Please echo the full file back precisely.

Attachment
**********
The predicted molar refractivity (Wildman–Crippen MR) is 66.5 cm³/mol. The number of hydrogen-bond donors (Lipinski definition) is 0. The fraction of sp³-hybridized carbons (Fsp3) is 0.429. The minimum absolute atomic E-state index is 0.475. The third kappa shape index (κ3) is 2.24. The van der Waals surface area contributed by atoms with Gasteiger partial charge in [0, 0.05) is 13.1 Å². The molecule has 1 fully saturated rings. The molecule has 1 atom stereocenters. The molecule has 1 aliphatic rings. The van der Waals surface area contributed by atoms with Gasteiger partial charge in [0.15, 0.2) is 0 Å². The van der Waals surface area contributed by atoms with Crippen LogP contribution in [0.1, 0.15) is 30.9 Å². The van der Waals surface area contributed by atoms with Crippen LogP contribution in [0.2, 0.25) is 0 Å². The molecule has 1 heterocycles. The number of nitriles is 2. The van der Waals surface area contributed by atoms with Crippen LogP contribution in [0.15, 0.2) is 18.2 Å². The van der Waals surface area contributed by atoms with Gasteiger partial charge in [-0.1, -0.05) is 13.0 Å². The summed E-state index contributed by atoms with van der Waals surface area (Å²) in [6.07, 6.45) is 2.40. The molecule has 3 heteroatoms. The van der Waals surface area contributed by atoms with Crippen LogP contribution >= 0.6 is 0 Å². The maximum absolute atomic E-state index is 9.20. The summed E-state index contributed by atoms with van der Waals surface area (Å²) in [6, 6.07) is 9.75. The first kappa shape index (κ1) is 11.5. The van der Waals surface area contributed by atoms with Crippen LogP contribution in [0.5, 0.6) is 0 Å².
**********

The predicted molar refractivity (Wildman–Crippen MR) is 66.5 cm³/mol. The number of hydrogen-bond donors (Lipinski definition) is 0. The fraction of sp³-hybridized carbons (Fsp3) is 0.429. The minimum absolute atomic E-state index is 0.475. The third kappa shape index (κ3) is 2.24. The van der Waals surface area contributed by atoms with Gasteiger partial charge in [0, 0.05) is 13.1 Å². The molecule has 1 fully saturated rings. The molecule has 1 atom stereocenters. The molecule has 1 aliphatic rings. The van der Waals surface area contributed by atoms with Gasteiger partial charge in [0.15, 0.2) is 0 Å². The van der Waals surface area contributed by atoms with Crippen LogP contribution in [0.1, 0.15) is 30.9 Å². The van der Waals surface area contributed by atoms with Crippen LogP contribution in [0.2, 0.25) is 0 Å². The molecule has 1 heterocycles. The number of nitriles is 2. The van der Waals surface area contributed by atoms with Crippen LogP contribution in [0.15, 0.2) is 18.2 Å². The van der Waals surface area contributed by atoms with Gasteiger partial charge in [-0.1, -0.05) is 13.0 Å². The summed E-state index contributed by atoms with van der Waals surface area (Å²) in [6.07, 6.45) is 2.40. The molecule has 3 heteroatoms. The van der Waals surface area contributed by atoms with Crippen LogP contribution >= 0.6 is 0 Å². The maximum absolute atomic E-state index is 9.20. The summed E-state index contributed by atoms with van der Waals surface area (Å²) in [6, 6.07) is 9.75. The first kappa shape index (κ1) is 11.5. The van der Waals surface area contributed by atoms with Crippen LogP contribution in [0.5, 0.6) is 0 Å².